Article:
May 15, 2001 Chicago Tribune
Pro-runway ad sparks call for business boycott

Tribune staff reporter
May 15, 2001

On the day a prominent organization of Chicago-area businesses called for a new runway at O'Hare International Airport, a suburban group opposed to expansion has called for a boycott of those businesses.

Arlington Heights-based Alliance of Residents Concerning O'Hare announced a boycott of Commercial Club of Chicago members Monday, in response to a two-page ad published in several area newspapers.

The boycott did not appear to be taking off in a hurry, however. Even at the Suburban O'Hare Commission, another outspoken critic of airport expansion, leaders signaled that they were unlikely to join in.

The 61 members of the Commercial Club's Civic Committee used Monday's ad to press political leaders to resolve runway capacity problems at delay-plagued O'Hare. The ad referred to the problem as "the single most important economic issue facing the Chicago region."

Companies represented by the 61 executives who signed the ad include McDonald's, Bank One, Sara Lee, Ameritech, Sears, Nicor, Allstate, United Airlines, American Airlines and Tribune Co. The chairman, president and chief executive officer of Tribune Co., John Madigan, also is chairman of the Commercial Club.

Together the companies employ more than 1 million people, the ad said.

The ad, which appeared in the Tribune, Sun-Times and Daily Herald, said a new runway at O'Hare would generate $10 billion annually and create more than 100,000 jobs.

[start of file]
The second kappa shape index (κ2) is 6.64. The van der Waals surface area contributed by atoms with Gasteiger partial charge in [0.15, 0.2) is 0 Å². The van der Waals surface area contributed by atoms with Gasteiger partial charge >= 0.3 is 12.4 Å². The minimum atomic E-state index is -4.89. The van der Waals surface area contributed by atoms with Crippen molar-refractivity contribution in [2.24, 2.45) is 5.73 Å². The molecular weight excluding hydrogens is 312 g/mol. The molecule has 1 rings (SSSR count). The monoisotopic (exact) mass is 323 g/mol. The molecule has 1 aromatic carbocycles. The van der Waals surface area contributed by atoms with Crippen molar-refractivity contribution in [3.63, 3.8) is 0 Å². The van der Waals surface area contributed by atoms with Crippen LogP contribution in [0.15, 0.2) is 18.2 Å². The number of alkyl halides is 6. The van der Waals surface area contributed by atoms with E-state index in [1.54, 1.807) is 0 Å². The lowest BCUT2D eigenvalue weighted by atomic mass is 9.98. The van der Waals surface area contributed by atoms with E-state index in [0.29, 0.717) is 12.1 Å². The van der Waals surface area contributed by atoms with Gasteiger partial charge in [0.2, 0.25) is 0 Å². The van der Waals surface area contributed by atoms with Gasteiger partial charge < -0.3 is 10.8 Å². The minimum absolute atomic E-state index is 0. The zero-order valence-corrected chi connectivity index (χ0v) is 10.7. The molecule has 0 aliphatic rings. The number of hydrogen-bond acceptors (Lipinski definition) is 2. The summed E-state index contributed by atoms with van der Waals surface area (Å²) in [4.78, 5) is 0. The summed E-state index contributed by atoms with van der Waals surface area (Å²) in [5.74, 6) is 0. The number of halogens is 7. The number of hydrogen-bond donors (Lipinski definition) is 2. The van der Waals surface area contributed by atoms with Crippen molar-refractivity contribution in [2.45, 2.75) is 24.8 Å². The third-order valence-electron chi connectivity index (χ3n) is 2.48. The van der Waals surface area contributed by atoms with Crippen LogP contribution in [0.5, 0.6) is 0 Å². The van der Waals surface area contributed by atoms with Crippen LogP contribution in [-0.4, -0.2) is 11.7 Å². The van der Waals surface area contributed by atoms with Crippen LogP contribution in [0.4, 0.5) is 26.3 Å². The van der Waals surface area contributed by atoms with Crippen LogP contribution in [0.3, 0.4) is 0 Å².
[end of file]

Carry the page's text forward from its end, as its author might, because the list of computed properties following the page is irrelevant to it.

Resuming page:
R. Eden Martin, president of the Civic Committee and a partner in the law firm of Sidley & Austin, called the boycott call "a high-pitched response" that he characterized as unfortunate.

Meanwhile, Jack Saporito, executive director of the alliance, accused the executives of being insensitive to health concerns about aircraft emissions. Saporito said in a statement that O'Hare's almost 1 million flights a year "create serious and deadly health effects that can affect a large percentage of the population in Northeastern Illinois."

The alliance says it represents 1,200 members in 28 communities. On its articles of incorporation filed with the Illinois secretary of state, it states that its purpose is "to promote air safety and a reduction in air and noise pollution ... support a south suburban airport and support no new runways at O'Hare."

Leaders of the Suburban O'Hare Commission, which represents a number of communities near the airport, steered conversation Monday away from a boycott.

"It's probably not something we would be inclined to do," said Bensenville Mayor John Geils, chairman of the commission. Geils said the business leaders' "unthinking acceptance and endorsement of new runways at O'Hare will have disastrous economic and environmental consequences for the region."

"More important, we would encourage the press and legal authorities to examine why the airlines and the city have colluded in their approach to stopping the development of Peotone," the proposed south suburban airport, he said.

Monday, Suburban O'Hare Commission officials were exulting in an Illinois Appellate Court decision that makes public City of Chicago planning documents for O'Hare.

[Chicago ATC News]